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Amalgamation schemes; antiblackness and the critique of multiracialism.


Amalgamation schemes; antiblackness and the critique of multiracialism.

Sexton, Jared.

U. of Minnesota Press


345 pages




Sexton (African American studies/film and media studies, U. of California, Irvine) offers a critique of multiracialism in the U.S., from the emergence of multiracial studies in the 1980s to the federal race and ethnicity classification debates of the 1990s. His study highlights the relationship between sexuality and racial politics in general and interracial sexuality and multiracial identity in particular; challenges the conservative tendencies of contemporary multiracialism and confronts the recruitment of the multiracial movement by right-wing political forces intent on undoing the gains of the civil rights movement; revisits the history and significance of the one-drop rule of hypodescent, the central point of contention for multiracial critics; and recommends a conception of nonbiological racial embodiment that disarticulates interracial sexuality from "miscegenation" and resituates racialization in a field of power.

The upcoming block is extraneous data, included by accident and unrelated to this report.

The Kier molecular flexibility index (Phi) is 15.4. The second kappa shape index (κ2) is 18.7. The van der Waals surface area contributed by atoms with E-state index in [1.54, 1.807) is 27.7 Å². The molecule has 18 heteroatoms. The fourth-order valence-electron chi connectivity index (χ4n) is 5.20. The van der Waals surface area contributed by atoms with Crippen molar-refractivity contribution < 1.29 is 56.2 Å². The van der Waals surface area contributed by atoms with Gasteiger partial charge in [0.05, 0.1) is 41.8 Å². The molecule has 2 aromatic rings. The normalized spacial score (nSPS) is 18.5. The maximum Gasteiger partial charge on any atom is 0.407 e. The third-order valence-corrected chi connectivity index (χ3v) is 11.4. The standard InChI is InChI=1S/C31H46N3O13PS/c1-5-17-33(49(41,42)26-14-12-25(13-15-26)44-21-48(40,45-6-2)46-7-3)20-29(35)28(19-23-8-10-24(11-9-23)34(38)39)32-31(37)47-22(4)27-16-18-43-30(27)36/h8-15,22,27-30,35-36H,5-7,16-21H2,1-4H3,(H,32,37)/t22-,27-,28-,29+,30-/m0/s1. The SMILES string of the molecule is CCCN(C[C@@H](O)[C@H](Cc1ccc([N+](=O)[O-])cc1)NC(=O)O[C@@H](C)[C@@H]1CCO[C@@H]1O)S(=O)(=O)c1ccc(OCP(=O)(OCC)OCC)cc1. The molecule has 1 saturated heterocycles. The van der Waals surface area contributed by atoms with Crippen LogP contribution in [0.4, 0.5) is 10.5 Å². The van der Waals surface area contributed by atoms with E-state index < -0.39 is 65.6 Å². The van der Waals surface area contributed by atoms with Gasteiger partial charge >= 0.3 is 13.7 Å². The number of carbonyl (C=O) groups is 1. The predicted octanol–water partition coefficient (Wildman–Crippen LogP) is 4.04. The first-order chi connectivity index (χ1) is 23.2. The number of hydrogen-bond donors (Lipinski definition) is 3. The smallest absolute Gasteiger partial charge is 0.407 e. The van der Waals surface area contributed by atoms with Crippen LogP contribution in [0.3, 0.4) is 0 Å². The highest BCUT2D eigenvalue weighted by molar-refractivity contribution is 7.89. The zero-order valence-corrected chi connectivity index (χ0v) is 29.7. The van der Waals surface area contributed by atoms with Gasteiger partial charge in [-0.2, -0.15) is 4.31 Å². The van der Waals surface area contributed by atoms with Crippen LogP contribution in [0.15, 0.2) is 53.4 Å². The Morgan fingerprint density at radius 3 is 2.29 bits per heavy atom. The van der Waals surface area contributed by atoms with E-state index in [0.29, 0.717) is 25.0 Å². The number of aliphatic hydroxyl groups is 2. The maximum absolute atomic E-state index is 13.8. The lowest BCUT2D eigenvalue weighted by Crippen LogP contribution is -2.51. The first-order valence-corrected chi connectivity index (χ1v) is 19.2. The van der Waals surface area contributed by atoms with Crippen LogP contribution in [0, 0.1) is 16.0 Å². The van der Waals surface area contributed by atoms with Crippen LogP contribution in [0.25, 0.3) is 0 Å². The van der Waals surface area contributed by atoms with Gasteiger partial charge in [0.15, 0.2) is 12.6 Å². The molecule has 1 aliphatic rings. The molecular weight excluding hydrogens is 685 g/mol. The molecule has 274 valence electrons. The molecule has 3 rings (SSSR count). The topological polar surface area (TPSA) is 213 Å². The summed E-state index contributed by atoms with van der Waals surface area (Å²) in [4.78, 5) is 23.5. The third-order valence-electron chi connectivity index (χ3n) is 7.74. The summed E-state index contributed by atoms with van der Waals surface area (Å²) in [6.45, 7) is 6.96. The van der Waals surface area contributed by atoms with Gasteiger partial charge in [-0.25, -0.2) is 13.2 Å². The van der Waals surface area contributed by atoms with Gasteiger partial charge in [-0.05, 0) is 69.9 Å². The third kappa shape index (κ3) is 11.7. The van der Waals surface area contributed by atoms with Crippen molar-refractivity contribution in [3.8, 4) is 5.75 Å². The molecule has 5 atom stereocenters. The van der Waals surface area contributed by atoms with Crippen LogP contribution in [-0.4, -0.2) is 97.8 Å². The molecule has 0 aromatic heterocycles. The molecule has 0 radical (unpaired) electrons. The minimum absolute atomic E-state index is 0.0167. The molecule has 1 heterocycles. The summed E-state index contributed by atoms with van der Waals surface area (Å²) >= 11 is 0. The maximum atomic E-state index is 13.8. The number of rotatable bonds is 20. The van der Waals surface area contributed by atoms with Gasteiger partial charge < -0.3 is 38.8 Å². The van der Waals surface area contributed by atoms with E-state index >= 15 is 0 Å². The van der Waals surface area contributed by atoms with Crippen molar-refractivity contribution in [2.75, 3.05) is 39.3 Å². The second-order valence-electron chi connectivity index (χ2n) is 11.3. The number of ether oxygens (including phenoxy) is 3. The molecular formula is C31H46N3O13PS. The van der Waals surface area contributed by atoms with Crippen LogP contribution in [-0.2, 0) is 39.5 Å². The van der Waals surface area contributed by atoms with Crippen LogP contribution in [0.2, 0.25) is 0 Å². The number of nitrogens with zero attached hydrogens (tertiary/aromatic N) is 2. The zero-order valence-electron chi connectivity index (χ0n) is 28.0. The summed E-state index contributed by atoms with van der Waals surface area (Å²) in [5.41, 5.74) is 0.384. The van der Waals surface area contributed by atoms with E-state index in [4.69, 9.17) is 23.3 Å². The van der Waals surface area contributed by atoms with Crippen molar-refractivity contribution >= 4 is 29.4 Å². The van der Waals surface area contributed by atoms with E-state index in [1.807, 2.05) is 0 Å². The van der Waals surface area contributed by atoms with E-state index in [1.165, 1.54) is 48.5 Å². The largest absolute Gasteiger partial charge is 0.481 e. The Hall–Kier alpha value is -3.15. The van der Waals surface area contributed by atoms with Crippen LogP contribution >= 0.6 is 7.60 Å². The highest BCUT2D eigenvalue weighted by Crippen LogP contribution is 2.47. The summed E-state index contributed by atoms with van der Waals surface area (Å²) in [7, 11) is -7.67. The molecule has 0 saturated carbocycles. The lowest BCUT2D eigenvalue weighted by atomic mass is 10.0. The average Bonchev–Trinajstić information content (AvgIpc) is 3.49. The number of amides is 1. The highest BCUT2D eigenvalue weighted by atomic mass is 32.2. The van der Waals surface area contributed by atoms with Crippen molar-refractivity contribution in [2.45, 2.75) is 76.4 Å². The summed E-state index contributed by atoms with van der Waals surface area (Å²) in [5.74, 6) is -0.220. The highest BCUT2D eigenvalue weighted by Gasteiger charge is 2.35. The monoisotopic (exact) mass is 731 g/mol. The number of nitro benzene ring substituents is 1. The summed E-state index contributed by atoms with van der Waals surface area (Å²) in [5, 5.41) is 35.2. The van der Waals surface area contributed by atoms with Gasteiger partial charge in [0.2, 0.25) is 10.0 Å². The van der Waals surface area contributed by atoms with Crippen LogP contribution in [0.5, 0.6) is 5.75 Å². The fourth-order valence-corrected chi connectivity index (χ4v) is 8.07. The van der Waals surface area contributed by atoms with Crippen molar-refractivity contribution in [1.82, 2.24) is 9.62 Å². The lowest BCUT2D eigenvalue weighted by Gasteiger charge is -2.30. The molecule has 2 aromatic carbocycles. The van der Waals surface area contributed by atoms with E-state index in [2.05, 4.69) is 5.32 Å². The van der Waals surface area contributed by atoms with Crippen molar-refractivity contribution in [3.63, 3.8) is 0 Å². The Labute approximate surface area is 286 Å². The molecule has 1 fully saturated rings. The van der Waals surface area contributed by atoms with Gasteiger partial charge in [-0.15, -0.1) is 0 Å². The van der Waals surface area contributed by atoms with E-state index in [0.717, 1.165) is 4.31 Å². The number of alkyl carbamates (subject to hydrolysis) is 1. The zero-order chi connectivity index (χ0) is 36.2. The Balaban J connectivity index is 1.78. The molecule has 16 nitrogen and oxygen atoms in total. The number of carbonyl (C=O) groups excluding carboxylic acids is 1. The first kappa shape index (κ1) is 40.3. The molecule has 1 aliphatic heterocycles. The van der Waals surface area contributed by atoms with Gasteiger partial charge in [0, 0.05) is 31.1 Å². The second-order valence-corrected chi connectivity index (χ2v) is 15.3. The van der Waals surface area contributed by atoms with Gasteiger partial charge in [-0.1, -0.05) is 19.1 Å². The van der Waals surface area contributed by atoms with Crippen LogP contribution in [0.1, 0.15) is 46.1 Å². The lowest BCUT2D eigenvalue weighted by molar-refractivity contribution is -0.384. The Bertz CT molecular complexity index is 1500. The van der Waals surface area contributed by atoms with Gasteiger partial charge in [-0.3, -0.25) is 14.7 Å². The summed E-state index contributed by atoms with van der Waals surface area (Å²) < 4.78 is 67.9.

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Publication:Reference & Research Book News
Article Type:Book review
Date:Nov 1, 2008
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